This licensing process apparently helps reduce the chances that the cells will erroneously direct their firepower at the body's own tissues, according to researchers at Washington University School of Medicine in St. Louis. The process is very different from other previously identified ways that help immune cells distinguish invaders from self, and could have important implications for doctors struggling to understand such issues as persistent viral infections and patients' responses to bone marrow transplants. The findings will appear in the August 4 issue of Nature.
The immune cells in question already evoked cinematic connections simply by virtue of one of their names: scientists commonly refer to them as natural killer cells. The cells rapidly attack invaders and are continually generated in the bone marrow, leading to replacement of the entire population approximately once a week.
Scientists led by Wayne M. Yokoyama, M.D., the Sam J. Levin and Audrey Loew Levin Professor of Research in Arthritis, and professor of medicine and of pathology and immunology, discovered through experiments in mice that the arsenals of natural killer cells only become fully armed after a receptor on their surfaces interacts with a molecule on the surfaces of other cells.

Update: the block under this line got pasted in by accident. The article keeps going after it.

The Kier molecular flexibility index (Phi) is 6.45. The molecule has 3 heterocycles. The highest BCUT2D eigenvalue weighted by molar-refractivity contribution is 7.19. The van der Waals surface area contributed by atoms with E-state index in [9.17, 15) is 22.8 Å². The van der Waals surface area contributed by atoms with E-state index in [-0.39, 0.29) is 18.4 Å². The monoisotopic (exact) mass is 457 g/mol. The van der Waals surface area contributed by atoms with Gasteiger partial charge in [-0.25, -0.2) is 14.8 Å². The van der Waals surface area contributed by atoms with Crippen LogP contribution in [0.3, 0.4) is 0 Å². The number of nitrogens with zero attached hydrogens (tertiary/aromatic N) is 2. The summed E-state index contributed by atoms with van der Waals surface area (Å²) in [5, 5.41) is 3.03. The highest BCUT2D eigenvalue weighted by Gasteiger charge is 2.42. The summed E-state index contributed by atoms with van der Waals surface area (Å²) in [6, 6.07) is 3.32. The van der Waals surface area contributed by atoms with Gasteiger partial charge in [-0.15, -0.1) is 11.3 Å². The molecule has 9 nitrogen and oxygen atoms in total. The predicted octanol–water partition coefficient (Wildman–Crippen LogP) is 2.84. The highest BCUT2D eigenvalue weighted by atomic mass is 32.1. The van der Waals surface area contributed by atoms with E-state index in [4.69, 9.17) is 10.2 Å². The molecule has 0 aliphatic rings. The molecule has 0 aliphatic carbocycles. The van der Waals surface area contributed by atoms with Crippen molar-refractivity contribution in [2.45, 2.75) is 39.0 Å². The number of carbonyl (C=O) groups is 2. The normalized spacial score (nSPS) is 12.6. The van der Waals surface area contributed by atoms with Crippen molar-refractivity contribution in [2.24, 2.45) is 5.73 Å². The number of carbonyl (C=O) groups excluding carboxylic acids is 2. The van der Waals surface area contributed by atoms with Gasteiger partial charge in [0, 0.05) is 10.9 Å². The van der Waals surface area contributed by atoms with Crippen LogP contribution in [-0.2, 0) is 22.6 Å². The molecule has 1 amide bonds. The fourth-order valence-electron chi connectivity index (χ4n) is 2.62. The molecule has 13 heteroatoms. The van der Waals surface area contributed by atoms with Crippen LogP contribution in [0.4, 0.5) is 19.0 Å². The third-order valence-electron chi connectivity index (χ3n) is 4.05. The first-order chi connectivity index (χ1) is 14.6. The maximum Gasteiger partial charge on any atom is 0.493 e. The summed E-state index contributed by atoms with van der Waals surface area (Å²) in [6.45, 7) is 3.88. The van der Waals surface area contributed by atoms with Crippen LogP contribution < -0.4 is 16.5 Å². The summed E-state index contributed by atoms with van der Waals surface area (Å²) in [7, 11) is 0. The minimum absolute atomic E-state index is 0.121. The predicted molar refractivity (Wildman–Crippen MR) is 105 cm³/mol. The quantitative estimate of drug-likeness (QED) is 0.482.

The molecular details of the process were so unusual that Yokoyama and his colleagues found themselves struggling to develop terms to describe it to other immunologists.
"So many other terms that might have been appropriate--education, tolerance, instruction, selection--already have specialized meanings in immunology that really aren't appropriate for this unique process we've discovered," says Yokoyama, who is a Howard Hughes Medical
Contact: Michael C. Purdy
Washington University School of Medicine